Freshman Sen. Zach Whiting (R-Spirit Lake) introduced three pieces of legislation that would’ve created tax credits for new workers to the state.

Senate File 75 would’ve allowed new remote workers to be eligible for a grant for qualifying remote worker expenses in an amount not to exceed $5,000 per year. A new remote worker would be eligible for a maximum of two years.

That bill is modeled after the Vermont remote worker bill signed into law in 2018.

“The purpose of the grant is to help offset the cost of moving to Iowa, computer software and hardware, broadband access or upgrade, and/or membership in a co-working office space,” Whiting said. ”

Senate File 81 establishes a new resident homestead rebate for certain individuals who relocate to Iowa, maintain a homestead and meet certain employment requirements. A claimant may annually claim a rebate for a portion of the property taxes paid on the homestead during the base year.

Senate File 133 creates a new resident tax credit available against the individual income tax.

“(Senate File 81 and Senate File 133) are designed to incentivize workers to move to Iowa by offering a rebate or credit on their property and income taxes, respectively,” Whiting said. “The bill would require an individual to pay their property or income taxes in full, but at the end of each eligible year they would be able to claim a rebate or credit which increases by 20 percent each year for five years.”

Whiting said the pieces of legislation are intended to address a couple of issues.

“Two related issues that are at the top of mind of many of my constituents are economic development and workforce needs,” he said. “Iowa has had one of the lowest unemployment rates in the nation for some time, and our employers and communities have identified a need for more workers.”

There are two groups of people Iowa can add to its workforce, Whiting said. Able-bodied individuals who live in Iowa who aren’t working and people living outside the state of Iowa.

“The Iowa Senate passed several welfare reform bills designed to address the former,” Whiting said. “I hope the Iowa House takes up those bills next year. SF 75, SF 81 and SF 133 are my contribution to the latter — an attempt to find creative ways to attract more people to Iowa to live, work and raise their families. Iowa in general, but northwest Iowa in particular, offers a tremendous quality of life, low cost of living and good school systems. Tapping into that to help retain and attract a skilled workforce will be key for Iowa’s future economic growth.”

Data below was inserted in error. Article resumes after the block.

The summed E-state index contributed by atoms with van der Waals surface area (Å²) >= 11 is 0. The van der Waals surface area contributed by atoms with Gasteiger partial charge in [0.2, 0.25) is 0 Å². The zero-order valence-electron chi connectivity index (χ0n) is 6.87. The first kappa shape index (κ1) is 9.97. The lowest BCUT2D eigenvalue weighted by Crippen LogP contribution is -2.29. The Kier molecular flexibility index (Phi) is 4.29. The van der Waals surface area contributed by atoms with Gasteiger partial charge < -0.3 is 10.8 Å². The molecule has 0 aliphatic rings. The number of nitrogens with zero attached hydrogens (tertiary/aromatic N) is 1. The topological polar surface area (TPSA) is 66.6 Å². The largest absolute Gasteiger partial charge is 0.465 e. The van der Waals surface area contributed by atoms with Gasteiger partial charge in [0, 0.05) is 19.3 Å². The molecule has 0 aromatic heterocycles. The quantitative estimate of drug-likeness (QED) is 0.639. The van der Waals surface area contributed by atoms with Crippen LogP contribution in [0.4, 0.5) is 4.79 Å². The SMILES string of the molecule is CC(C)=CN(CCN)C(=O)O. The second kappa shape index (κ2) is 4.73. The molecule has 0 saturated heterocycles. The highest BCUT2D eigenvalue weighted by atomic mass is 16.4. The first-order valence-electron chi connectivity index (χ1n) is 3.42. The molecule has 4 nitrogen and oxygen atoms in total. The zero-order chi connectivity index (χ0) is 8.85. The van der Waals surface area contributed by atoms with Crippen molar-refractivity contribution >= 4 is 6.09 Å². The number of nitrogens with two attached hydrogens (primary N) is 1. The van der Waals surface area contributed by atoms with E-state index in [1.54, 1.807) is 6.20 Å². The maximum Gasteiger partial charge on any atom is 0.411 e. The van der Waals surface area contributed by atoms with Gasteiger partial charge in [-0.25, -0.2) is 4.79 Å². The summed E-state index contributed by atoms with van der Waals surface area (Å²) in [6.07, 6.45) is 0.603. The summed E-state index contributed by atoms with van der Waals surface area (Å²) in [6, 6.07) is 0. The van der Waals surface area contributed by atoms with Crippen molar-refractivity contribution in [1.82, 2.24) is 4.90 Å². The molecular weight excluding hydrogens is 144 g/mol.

Whiting said he’s hopeful the proposed legislation expands conversation to find creative ways to address the identified workforce and economic development needs in Iowa.

Senate File 75 passed out of an Appropriations subcommittee. Senate Files 81 and 133 did not receive subcommittee hearings.

“I have heard many positive comments from folks in city government, economic development and tourism,” he said. “My mission for next year is to work with my colleagues on these committees to better explain my intent in introducing these bills and how we can improve them to ensure they are doing what they are designed to do — to incentivize and attract more people to Iowa to live, work and raise their families.”

In addition to Vermont, the city of Tulsa, Okla. also implemented similar programs to attract remote workers.

“While the bill authorizes several hundred thousand dollars of taxpayer money towards these grants over several years, I want to learn more about the secondary impact this bill could have,” he said. “For example, people that move here will rent or buy a home, buy groceries, gasoline, clothing and electricity, pay taxes, contributed to their communities and send their children to school. They may also bring a spouse or other family members who are able to find jobs in the community. Those impacts are likely much larger in the long run, although perhaps a bit more difficult to quantify right now — than a $10,000 grant to get them to move here.”

Jacob Hall

Author: Jacob Hall